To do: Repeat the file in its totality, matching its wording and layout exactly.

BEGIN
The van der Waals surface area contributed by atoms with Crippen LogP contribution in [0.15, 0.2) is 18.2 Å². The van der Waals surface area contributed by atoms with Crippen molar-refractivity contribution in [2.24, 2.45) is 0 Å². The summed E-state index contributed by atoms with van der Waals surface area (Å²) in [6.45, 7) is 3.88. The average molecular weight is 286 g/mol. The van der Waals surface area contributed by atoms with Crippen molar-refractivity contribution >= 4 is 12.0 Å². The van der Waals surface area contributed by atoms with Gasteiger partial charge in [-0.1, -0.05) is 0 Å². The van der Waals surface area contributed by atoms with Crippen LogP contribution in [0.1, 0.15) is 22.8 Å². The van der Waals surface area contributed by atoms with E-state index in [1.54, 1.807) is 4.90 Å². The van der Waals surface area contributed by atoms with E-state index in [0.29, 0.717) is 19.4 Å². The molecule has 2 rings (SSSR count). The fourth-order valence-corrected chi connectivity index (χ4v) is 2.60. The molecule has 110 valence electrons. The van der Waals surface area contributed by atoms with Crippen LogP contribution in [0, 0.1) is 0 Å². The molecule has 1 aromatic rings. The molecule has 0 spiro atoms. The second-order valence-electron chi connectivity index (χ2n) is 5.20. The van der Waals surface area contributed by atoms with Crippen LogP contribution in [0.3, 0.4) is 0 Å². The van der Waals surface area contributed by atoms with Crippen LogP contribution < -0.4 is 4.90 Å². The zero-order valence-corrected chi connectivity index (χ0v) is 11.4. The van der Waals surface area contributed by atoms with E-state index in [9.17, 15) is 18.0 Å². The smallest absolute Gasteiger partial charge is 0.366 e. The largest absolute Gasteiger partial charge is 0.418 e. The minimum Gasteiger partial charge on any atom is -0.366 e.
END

The van der Waals surface area contributed by atoms with Crippen LogP contribution in [0.15, 0.2) is 18.2 Å². The van der Waals surface area contributed by atoms with Crippen molar-refractivity contribution in [2.24, 2.45) is 0 Å². The summed E-state index contributed by atoms with van der Waals surface area (Å²) in [6.45, 7) is 3.88. The average molecular weight is 286 g/mol. The van der Waals surface area contributed by atoms with Crippen molar-refractivity contribution >= 4 is 12.0 Å². The van der Waals surface area contributed by atoms with Gasteiger partial charge in [-0.1, -0.05) is 0 Å². The van der Waals surface area contributed by atoms with Crippen LogP contribution in [0.1, 0.15) is 22.8 Å². The van der Waals surface area contributed by atoms with E-state index in [1.54, 1.807) is 4.90 Å². The van der Waals surface area contributed by atoms with E-state index in [0.29, 0.717) is 19.4 Å². The molecule has 2 rings (SSSR count). The fourth-order valence-corrected chi connectivity index (χ4v) is 2.60. The molecule has 110 valence electrons. The van der Waals surface area contributed by atoms with Crippen LogP contribution in [0, 0.1) is 0 Å². The molecule has 1 aromatic rings. The molecule has 0 spiro atoms. The second-order valence-electron chi connectivity index (χ2n) is 5.20. The van der Waals surface area contributed by atoms with Crippen LogP contribution in [0.3, 0.4) is 0 Å². The van der Waals surface area contributed by atoms with Crippen LogP contribution < -0.4 is 4.90 Å². The zero-order valence-corrected chi connectivity index (χ0v) is 11.4. The van der Waals surface area contributed by atoms with E-state index in [9.17, 15) is 18.0 Å². The smallest absolute Gasteiger partial charge is 0.366 e. The largest absolute Gasteiger partial charge is 0.418 e. The minimum Gasteiger partial charge on any atom is -0.366 e.